Could a Non-Profit Structure Be Right for Your Business?
By Jillian Coleman Wheeler
If you have a business idea, or an idea for a service for your community, there's one decision you must make early on: are you going to structure your project as a for-profit business, or as a non-profit corporation?
Now, it may be that you already have a clear idea about this. Some business ideas are clearly "for profit". For example, if you want to sell insurance, or stocks, that's undoubtedly a for-profit business. On the other hand, if you want to raise money for research into a cure for juvenile diabetes, that project will best be served by forming a non-profit corporation.
One difference between for-profit and non-profit organizations is that grants funding is generally reserved for non-profits. Some grants are available to for-profits (and to individuals), such as government grants to promote affordable housing or job creation in economically depressed neighborhoods. Most grants, however, and particularly grants from foundations, are given only to non-profit corporations designated by the Internal Revenue Service as 501(c)3 corporations.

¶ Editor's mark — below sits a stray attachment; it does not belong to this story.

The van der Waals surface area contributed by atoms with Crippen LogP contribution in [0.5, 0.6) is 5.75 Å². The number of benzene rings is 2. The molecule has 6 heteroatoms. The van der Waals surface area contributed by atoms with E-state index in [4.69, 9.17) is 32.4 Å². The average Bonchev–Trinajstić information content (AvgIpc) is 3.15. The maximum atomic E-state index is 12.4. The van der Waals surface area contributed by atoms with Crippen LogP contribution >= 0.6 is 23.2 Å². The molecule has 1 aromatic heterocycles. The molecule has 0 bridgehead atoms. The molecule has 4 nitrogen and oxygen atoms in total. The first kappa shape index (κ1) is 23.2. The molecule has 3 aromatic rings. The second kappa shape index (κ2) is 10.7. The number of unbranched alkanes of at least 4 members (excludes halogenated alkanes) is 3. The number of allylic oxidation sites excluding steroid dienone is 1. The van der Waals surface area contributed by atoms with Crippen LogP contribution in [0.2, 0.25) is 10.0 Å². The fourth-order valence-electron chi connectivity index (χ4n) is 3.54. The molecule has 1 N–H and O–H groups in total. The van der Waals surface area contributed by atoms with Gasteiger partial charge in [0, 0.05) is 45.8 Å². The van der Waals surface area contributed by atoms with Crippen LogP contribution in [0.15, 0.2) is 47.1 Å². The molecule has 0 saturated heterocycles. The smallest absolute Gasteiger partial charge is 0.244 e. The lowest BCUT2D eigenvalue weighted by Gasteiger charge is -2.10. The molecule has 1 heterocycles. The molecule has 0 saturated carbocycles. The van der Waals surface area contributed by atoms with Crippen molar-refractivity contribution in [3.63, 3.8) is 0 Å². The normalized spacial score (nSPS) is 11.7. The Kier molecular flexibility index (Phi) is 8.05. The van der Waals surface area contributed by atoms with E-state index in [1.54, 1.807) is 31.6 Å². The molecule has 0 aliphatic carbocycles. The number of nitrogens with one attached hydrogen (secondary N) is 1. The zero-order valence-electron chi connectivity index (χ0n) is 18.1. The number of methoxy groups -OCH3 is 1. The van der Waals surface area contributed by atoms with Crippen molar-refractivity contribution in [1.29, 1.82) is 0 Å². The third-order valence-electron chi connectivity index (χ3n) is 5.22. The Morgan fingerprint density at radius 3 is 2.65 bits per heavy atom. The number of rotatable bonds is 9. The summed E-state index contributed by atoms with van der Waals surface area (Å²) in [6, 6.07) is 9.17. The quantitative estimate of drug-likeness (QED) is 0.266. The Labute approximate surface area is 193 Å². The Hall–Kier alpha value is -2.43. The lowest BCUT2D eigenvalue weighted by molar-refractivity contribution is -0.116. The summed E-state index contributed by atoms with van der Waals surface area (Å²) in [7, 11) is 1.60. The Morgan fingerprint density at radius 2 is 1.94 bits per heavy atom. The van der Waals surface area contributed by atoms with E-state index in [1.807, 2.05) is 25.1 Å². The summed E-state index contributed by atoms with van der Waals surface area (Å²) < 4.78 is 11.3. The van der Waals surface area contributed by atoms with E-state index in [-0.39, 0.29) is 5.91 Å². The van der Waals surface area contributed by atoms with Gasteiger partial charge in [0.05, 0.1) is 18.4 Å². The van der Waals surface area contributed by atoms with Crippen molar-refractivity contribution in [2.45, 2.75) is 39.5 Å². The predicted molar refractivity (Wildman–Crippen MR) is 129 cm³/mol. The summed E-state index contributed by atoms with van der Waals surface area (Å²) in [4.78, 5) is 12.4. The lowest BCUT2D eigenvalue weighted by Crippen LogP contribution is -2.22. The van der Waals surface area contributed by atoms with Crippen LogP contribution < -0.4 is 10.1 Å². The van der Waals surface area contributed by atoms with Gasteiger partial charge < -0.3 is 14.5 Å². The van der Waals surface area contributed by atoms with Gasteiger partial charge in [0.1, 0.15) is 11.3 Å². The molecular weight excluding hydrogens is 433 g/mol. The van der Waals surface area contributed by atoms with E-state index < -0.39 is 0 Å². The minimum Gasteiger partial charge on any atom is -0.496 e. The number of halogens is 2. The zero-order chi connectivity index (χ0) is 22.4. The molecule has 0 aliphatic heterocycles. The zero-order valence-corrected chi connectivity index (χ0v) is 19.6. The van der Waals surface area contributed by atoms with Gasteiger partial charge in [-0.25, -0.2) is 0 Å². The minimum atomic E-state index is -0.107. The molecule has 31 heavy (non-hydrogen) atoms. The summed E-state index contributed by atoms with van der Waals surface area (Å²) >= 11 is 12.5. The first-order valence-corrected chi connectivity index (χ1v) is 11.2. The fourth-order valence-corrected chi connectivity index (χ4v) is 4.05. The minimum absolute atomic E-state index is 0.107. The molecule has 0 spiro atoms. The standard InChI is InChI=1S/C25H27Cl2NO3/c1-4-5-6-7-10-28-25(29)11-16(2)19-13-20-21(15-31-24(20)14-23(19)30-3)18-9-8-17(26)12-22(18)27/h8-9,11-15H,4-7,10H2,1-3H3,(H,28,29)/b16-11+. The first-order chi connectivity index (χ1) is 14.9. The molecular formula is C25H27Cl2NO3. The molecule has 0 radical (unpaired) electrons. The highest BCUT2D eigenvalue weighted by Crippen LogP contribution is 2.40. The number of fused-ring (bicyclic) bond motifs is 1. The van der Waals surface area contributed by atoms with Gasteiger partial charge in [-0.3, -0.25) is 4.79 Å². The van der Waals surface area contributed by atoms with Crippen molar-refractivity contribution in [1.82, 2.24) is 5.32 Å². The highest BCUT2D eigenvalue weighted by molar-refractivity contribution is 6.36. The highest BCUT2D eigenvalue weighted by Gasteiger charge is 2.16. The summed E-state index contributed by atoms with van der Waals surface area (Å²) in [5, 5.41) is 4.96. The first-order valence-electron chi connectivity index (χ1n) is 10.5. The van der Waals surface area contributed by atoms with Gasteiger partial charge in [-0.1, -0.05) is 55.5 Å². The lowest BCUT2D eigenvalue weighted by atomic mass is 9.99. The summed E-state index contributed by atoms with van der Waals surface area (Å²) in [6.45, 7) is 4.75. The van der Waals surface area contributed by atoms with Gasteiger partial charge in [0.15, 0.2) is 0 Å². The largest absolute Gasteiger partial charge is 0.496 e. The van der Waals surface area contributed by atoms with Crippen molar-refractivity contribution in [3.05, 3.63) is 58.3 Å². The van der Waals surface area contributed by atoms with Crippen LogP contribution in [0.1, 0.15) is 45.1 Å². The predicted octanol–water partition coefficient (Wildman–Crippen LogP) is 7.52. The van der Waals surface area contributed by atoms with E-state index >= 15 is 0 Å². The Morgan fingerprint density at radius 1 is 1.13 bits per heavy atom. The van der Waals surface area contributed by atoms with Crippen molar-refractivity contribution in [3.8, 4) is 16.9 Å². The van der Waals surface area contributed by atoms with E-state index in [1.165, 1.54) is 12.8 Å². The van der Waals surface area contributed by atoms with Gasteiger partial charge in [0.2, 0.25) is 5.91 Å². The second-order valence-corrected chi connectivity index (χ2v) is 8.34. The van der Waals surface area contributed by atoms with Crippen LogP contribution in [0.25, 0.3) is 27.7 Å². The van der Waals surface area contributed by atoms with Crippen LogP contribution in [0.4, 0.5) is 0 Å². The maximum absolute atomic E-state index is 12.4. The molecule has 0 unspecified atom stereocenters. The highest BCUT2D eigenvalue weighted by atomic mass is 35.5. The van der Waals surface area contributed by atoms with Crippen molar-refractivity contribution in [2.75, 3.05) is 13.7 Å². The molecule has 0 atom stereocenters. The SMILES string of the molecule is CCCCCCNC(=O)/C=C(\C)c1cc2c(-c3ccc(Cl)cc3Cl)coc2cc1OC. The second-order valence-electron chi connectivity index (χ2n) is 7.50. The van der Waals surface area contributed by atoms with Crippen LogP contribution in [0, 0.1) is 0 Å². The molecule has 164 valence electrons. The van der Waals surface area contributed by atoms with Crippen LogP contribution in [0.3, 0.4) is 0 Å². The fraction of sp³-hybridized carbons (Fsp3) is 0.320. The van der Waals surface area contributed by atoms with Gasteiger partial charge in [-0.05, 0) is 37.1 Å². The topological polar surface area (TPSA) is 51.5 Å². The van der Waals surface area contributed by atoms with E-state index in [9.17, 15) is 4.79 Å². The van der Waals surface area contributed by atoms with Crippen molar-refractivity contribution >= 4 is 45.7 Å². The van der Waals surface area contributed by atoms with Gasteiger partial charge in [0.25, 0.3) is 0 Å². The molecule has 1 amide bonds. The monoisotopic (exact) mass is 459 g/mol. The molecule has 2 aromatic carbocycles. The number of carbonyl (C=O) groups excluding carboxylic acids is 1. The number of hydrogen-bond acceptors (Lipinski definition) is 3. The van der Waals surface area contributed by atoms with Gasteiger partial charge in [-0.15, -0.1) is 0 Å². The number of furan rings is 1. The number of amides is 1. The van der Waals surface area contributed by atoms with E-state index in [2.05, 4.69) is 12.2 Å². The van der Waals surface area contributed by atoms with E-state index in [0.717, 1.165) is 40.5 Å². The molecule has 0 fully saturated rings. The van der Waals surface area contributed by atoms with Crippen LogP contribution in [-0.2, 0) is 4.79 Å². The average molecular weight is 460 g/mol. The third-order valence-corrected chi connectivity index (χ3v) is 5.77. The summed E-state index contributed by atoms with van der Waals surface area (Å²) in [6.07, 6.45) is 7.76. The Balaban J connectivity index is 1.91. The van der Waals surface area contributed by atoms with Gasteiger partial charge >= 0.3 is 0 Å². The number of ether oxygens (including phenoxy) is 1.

In many cases it is not so easy to determine into which category a business idea should fall. One question to ask is: will my planned project deliver a service to clients? A beauty shop located in Beverly Hills, catering to wealthy women, is certainly a service business. The clients, however, are not needy. They can easily pay for the service without assistance.
So the second question to ask is: will the project assist clients who are in need? A beauty shop located in a Medicaid-supported nursing home will serve clients in genuine need - clients who could not pay for this service from their own resources.